Somewhere in France, October 3, 1918
I have not been writing you every day simply because I have not got to it. You will just have to take them as they come from now on. I will write when I can. I have not had any word from you for some time—the letter received was written August 25th—considerably more than a month. We are looking for some mail soon now. We have new connections made with the post office department.
This has been a very nice torn once but it has been shelled too much by the Germans to be beautiful any more. We have a room that is very secure—we keep a fire going all the time in the large open fireplace. The post office force is with me, we sleep in the same room.
They are very successful along this front in driving back the Germans. They have fallen back 15 or 20 kilometers, which means a very nice gain. I was out among the big guns yesterday. Sometime I am going out and visit the infantry trenches just to see what things are like. [The previous sentence was typed in red.]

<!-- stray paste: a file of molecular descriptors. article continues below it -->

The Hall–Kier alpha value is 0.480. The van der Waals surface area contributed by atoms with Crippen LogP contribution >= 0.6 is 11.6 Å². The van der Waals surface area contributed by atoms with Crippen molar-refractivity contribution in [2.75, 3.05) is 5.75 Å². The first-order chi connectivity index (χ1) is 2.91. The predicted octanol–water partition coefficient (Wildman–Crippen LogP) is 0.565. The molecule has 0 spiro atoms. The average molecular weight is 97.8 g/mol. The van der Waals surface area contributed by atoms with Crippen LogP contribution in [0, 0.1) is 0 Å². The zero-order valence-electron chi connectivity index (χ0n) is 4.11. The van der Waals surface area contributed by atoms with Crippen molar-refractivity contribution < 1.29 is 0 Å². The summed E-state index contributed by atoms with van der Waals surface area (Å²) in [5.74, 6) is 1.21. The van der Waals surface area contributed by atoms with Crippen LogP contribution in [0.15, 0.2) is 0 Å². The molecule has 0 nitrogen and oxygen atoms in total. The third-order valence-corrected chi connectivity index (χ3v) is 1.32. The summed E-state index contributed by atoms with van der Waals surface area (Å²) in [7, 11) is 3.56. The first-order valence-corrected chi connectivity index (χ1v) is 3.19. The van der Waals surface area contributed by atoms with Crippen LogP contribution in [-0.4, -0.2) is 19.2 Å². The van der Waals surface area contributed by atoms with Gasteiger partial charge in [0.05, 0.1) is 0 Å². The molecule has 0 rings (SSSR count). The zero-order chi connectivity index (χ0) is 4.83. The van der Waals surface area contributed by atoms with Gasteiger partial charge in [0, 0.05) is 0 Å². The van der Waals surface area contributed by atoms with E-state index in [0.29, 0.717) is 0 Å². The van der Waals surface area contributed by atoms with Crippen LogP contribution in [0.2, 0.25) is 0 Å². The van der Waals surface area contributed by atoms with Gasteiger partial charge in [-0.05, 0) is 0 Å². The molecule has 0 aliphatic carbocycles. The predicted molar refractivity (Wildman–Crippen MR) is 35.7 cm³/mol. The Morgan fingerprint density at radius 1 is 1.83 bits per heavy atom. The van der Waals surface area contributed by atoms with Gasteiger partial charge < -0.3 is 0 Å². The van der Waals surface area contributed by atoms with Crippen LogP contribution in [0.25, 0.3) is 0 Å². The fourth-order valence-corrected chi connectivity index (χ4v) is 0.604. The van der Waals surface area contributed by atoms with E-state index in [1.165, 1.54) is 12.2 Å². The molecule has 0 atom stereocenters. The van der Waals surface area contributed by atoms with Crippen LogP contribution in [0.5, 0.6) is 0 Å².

We must be at least twelve miles back of the doughboys, now, We will move forward soon. As you well know, it is much better to be able to move forward than backward.
Good news the Bulgarians are surrendering—Turkey will no doubt follow soon—Austria next the then Germany—still I think the war will continue into summer.
Hope you are coming fine in you fifth week’s work and I feel sure that you are. I am anxious to hear from you.